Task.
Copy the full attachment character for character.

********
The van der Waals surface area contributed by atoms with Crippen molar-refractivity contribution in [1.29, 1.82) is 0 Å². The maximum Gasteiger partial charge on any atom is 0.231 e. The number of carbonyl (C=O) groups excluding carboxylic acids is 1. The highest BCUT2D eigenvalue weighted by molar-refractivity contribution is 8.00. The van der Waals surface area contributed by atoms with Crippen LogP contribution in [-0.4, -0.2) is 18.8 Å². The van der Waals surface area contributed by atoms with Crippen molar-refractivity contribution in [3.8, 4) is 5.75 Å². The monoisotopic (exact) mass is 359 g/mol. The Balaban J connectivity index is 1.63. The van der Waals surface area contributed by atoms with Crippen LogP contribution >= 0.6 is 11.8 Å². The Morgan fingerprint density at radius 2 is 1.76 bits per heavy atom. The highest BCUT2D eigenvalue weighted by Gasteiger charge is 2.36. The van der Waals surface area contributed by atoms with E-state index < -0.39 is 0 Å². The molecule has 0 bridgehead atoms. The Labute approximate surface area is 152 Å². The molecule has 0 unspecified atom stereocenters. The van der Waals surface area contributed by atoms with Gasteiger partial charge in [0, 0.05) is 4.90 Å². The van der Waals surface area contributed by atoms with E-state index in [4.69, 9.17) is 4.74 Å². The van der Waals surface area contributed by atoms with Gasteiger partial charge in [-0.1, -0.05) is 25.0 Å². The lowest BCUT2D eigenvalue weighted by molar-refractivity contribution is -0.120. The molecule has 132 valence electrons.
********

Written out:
The van der Waals surface area contributed by atoms with Crippen molar-refractivity contribution in [1.29, 1.82) is 0 Å². The maximum Gasteiger partial charge on any atom is 0.231 e. The number of carbonyl (C=O) groups excluding carboxylic acids is 1. The highest BCUT2D eigenvalue weighted by molar-refractivity contribution is 8.00. The van der Waals surface area contributed by atoms with Crippen LogP contribution in [-0.4, -0.2) is 18.8 Å². The van der Waals surface area contributed by atoms with Crippen molar-refractivity contribution in [3.8, 4) is 5.75 Å². The monoisotopic (exact) mass is 359 g/mol. The Balaban J connectivity index is 1.63. The van der Waals surface area contributed by atoms with Crippen LogP contribution >= 0.6 is 11.8 Å². The Morgan fingerprint density at radius 2 is 1.76 bits per heavy atom. The highest BCUT2D eigenvalue weighted by Gasteiger charge is 2.36. The van der Waals surface area contributed by atoms with E-state index < -0.39 is 0 Å². The molecule has 0 bridgehead atoms. The Labute approximate surface area is 152 Å². The molecule has 0 unspecified atom stereocenters. The van der Waals surface area contributed by atoms with Gasteiger partial charge in [0, 0.05) is 4.90 Å². The van der Waals surface area contributed by atoms with E-state index in [4.69, 9.17) is 4.74 Å². The van der Waals surface area contributed by atoms with Gasteiger partial charge in [-0.1, -0.05) is 25.0 Å². The lowest BCUT2D eigenvalue weighted by molar-refractivity contribution is -0.120. The molecule has 132 valence electrons.